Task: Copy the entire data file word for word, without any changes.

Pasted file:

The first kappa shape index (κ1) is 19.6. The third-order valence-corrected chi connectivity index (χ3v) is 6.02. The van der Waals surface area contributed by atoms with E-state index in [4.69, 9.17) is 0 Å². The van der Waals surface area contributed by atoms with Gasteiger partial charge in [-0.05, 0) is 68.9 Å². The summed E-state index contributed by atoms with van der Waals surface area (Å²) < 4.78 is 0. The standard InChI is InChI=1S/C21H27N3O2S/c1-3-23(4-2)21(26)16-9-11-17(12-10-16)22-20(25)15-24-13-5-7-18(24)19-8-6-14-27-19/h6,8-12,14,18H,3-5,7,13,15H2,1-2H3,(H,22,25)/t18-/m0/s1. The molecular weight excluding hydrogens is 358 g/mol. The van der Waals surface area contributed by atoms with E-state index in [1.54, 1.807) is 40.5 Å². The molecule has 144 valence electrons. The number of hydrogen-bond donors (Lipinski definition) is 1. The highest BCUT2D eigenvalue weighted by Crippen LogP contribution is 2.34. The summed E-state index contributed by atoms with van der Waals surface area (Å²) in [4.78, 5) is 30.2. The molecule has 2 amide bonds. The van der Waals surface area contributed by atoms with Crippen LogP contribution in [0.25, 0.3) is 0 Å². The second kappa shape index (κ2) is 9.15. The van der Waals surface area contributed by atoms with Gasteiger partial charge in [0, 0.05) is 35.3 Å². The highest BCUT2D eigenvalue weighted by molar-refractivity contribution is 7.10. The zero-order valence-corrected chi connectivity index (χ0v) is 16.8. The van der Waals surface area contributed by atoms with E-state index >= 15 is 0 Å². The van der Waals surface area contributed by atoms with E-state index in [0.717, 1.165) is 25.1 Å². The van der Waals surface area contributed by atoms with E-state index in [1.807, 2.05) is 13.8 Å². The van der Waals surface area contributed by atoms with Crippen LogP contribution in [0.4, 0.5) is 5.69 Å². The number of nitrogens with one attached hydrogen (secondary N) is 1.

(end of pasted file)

The first kappa shape index (κ1) is 19.6. The third-order valence-corrected chi connectivity index (χ3v) is 6.02. The van der Waals surface area contributed by atoms with E-state index in [4.69, 9.17) is 0 Å². The van der Waals surface area contributed by atoms with Gasteiger partial charge in [-0.05, 0) is 68.9 Å². The summed E-state index contributed by atoms with van der Waals surface area (Å²) < 4.78 is 0. The standard InChI is InChI=1S/C21H27N3O2S/c1-3-23(4-2)21(26)16-9-11-17(12-10-16)22-20(25)15-24-13-5-7-18(24)19-8-6-14-27-19/h6,8-12,14,18H,3-5,7,13,15H2,1-2H3,(H,22,25)/t18-/m0/s1. The molecular weight excluding hydrogens is 358 g/mol. The van der Waals surface area contributed by atoms with E-state index in [1.54, 1.807) is 40.5 Å². The molecule has 144 valence electrons. The number of hydrogen-bond donors (Lipinski definition) is 1. The highest BCUT2D eigenvalue weighted by Crippen LogP contribution is 2.34. The summed E-state index contributed by atoms with van der Waals surface area (Å²) in [4.78, 5) is 30.2. The molecule has 2 amide bonds. The van der Waals surface area contributed by atoms with Crippen LogP contribution in [0.25, 0.3) is 0 Å². The second kappa shape index (κ2) is 9.15. The van der Waals surface area contributed by atoms with Gasteiger partial charge in [0, 0.05) is 35.3 Å². The highest BCUT2D eigenvalue weighted by molar-refractivity contribution is 7.10. The zero-order valence-corrected chi connectivity index (χ0v) is 16.8. The van der Waals surface area contributed by atoms with E-state index >= 15 is 0 Å². The van der Waals surface area contributed by atoms with E-state index in [0.717, 1.165) is 25.1 Å². The van der Waals surface area contributed by atoms with E-state index in [1.807, 2.05) is 13.8 Å². The van der Waals surface area contributed by atoms with Crippen LogP contribution in [0.4, 0.5) is 5.69 Å². The number of nitrogens with one attached hydrogen (secondary N) is 1.